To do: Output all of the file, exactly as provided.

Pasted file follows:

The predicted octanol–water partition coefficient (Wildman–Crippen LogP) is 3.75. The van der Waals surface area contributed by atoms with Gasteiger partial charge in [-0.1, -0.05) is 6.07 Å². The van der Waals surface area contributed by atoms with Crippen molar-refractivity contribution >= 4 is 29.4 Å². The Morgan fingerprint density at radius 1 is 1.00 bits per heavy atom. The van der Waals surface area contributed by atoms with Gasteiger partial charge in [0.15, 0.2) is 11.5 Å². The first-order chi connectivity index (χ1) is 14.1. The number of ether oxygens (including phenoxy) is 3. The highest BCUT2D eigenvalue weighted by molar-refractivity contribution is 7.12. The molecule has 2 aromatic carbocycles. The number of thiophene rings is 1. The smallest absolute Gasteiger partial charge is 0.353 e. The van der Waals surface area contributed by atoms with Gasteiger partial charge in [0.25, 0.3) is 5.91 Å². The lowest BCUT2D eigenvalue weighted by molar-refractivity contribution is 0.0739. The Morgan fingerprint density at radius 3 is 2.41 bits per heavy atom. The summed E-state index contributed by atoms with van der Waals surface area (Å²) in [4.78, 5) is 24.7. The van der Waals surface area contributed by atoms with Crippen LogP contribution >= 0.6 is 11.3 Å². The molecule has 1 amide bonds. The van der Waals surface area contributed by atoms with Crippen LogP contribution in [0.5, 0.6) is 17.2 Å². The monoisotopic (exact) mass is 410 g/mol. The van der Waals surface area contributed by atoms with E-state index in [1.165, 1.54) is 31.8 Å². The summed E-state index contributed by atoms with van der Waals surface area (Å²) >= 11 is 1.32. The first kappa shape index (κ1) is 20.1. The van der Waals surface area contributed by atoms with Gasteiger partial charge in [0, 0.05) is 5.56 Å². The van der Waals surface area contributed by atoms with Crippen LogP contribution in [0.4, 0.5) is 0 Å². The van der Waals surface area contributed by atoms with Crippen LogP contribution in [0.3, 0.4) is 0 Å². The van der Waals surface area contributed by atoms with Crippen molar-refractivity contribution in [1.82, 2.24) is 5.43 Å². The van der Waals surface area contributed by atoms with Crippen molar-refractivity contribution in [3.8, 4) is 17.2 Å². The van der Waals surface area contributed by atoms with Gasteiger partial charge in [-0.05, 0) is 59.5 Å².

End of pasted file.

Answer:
The predicted octanol–water partition coefficient (Wildman–Crippen LogP) is 3.75. The van der Waals surface area contributed by atoms with Gasteiger partial charge in [-0.1, -0.05) is 6.07 Å². The van der Waals surface area contributed by atoms with Crippen molar-refractivity contribution >= 4 is 29.4 Å². The Morgan fingerprint density at radius 1 is 1.00 bits per heavy atom. The van der Waals surface area contributed by atoms with Gasteiger partial charge in [0.15, 0.2) is 11.5 Å². The first-order chi connectivity index (χ1) is 14.1. The number of ether oxygens (including phenoxy) is 3. The highest BCUT2D eigenvalue weighted by molar-refractivity contribution is 7.12. The molecule has 2 aromatic carbocycles. The number of thiophene rings is 1. The smallest absolute Gasteiger partial charge is 0.353 e. The van der Waals surface area contributed by atoms with Gasteiger partial charge in [0.25, 0.3) is 5.91 Å². The lowest BCUT2D eigenvalue weighted by molar-refractivity contribution is 0.0739. The Morgan fingerprint density at radius 3 is 2.41 bits per heavy atom. The summed E-state index contributed by atoms with van der Waals surface area (Å²) in [4.78, 5) is 24.7. The van der Waals surface area contributed by atoms with Crippen LogP contribution >= 0.6 is 11.3 Å². The molecule has 1 amide bonds. The van der Waals surface area contributed by atoms with Crippen LogP contribution in [0.5, 0.6) is 17.2 Å². The monoisotopic (exact) mass is 410 g/mol. The van der Waals surface area contributed by atoms with E-state index in [1.165, 1.54) is 31.8 Å². The summed E-state index contributed by atoms with van der Waals surface area (Å²) >= 11 is 1.32. The first kappa shape index (κ1) is 20.1. The van der Waals surface area contributed by atoms with Gasteiger partial charge in [0, 0.05) is 5.56 Å². The van der Waals surface area contributed by atoms with Crippen LogP contribution in [0.4, 0.5) is 0 Å². The van der Waals surface area contributed by atoms with Crippen LogP contribution in [0.3, 0.4) is 0 Å². The van der Waals surface area contributed by atoms with Crippen molar-refractivity contribution in [1.82, 2.24) is 5.43 Å². The van der Waals surface area contributed by atoms with Crippen molar-refractivity contribution in [3.8, 4) is 17.2 Å². The van der Waals surface area contributed by atoms with Gasteiger partial charge in [-0.05, 0) is 59.5 Å².